The Tragedy of an Applicant Tracking System (ATS) - How to Avoid the Talent Graveyard

Recently, Jessica who is a highly qualified data analyst with great experience and skills for the position for which she was applying, was invited for a face to face interview with members of the division, after going through three technical interviews by phone with the managers and director of the team.  She was ultimately rejected, and based on internal information, likely was passed over based on a certain bias by one senior member of the team.  

This article’s intent is not to address bias issues still problematic today in spite of a vast majority of organizations aggressively trying to address it.  Rather, Jessica and her resume, like thousands of others, have now disappeared into the deep dark depths of the company’s Applicant Tracking System, potentially never to be resurrected again. 

It is highly possible that next week, next month, or next year that same company will once again require someone with Jessica’s skills and experience and this time she may be the perfect candidate.  She could even relate well on a personal level with those who interview her and to whom she would report.  However, because of antiquated technology or time constraints on the part of the recruiter to capably query the applicant tracking database, Jessica will continue to languish in the bowels of the ATS.

This is a story that is happening every day, everywhere.  And it is a tragedy for both companies and candidates alike.  Currently and on average, an individual applies for one unique position.  They are considered for that position and either get it or, for the vast majority, are rejected.  They then have to move on and continue to troll the job boards and apply over and over again for similar positions in different companies.  If the company is a large organization, they may apply for similar positions in the same company.  There is no automatic consideration for other roles within the same organization unless the applicant applies for each one individually.

Sound crazy?  Well, it is. 

In a different world and different time, what if candidates only had to apply once but be considered for all opportunities not only with the company they first applied to but to a whole slew of companies that subscribed to a Universal Database?  And, what if they did not have to continually troll and turn job hunting itself into a full time job?  Instead what if every time their skills and experience matched well to an open position they were notified and could decide whether they wished to put their name forward for consideration or not? 

We are in that different world and different time now.  The technology exists as a total solution and can radically change how job hunting is managed today.  Not only is this a game changer for candidates who would only need to apply once and be potentially matched for hundreds of jobs, but companies could greatly benefit by being able to be presented with candidates who had been rejected for a position within their organization and is the ideal candidate for another.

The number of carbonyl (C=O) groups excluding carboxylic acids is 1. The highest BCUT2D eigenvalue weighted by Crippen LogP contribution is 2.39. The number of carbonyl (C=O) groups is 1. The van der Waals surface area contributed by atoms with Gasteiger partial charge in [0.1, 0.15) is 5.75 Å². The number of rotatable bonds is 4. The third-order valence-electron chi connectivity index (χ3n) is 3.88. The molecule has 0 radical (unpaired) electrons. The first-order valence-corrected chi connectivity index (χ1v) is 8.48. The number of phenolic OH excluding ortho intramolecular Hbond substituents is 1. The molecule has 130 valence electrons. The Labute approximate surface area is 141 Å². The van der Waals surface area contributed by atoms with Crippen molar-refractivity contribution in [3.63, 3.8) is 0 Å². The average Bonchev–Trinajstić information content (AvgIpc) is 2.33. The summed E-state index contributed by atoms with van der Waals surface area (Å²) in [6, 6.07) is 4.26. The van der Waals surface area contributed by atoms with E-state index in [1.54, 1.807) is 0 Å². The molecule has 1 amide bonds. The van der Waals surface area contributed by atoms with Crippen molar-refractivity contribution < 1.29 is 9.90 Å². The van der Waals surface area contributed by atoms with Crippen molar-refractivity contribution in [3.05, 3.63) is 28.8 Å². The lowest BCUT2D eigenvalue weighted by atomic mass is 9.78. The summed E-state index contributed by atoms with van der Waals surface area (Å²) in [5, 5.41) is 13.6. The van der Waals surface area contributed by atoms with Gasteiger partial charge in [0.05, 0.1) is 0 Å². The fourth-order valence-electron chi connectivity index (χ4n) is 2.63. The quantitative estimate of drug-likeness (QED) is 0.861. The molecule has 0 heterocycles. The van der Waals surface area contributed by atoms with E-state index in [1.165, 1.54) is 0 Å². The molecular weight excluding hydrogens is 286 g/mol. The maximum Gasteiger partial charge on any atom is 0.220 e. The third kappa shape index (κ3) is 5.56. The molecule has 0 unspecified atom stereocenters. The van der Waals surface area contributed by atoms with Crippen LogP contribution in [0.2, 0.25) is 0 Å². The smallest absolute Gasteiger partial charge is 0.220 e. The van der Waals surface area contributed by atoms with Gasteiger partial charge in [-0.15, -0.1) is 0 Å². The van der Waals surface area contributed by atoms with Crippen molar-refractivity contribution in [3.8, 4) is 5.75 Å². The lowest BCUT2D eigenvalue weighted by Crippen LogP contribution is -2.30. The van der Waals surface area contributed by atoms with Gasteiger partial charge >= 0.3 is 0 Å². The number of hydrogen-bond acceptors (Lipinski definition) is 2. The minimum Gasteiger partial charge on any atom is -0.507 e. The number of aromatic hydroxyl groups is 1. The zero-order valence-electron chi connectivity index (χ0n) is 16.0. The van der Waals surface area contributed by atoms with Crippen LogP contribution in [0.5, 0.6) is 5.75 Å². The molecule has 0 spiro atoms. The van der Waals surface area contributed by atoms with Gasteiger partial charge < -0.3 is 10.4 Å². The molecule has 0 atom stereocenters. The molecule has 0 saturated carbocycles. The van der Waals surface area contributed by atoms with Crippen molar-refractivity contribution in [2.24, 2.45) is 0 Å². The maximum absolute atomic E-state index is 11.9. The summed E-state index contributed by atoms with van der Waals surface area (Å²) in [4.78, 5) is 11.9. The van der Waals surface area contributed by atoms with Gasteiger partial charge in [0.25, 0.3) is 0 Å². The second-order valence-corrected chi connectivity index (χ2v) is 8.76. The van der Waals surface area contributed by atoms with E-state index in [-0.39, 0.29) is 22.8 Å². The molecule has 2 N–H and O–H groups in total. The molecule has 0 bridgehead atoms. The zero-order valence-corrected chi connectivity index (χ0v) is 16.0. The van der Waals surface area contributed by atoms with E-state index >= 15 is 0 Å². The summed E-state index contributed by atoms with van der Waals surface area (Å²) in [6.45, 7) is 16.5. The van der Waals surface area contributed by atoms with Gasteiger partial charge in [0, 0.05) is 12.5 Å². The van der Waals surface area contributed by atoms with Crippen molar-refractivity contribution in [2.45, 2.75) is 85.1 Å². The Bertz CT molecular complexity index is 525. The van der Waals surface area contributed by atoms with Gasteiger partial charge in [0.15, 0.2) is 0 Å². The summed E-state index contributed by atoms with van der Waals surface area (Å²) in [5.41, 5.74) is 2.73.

The WorkForceConnexion Digital Talent Acquisition Platform provides this solution through technology to improve the recruitment process for companies and job search for candidates.  WorkForceConnexion Recruiting Solutions (WFX) has spent years identifying and building solutions to make the entire talent acquisition process more efficient, smarter and cost-effective.  WFX has brought together onto one automated platform all the key transactional elements of talent acquisition that helps hiring organizations avoid adding various costly and manual tools to support the ATS. 

It is here now - one platform that manages the entire recruitment process from start to finish and its seamless, efficient and cost effective.

How Talent Acquisition Automation Optimizes the Human Factor

For too long recruiters have been bogged down with the time consuming and arduous tasks of the talent acquisition process. From writing the job description (responsibilities and requirements), posting it to job boards and the company’s career page, to reviewing hundreds of resumes, and screening “promising” candidates on the phone to try and drill down to their skills, competencies, and experience as they relate to the position.  Oftentimes a thankless and tedious exercise.

As attracting the best talent becomes more and more competitive, it is becoming increasingly important that the first human contact a candidate has with the company, which is for the main part the internal recruiter, is positive, welcoming and represents the culture of the company.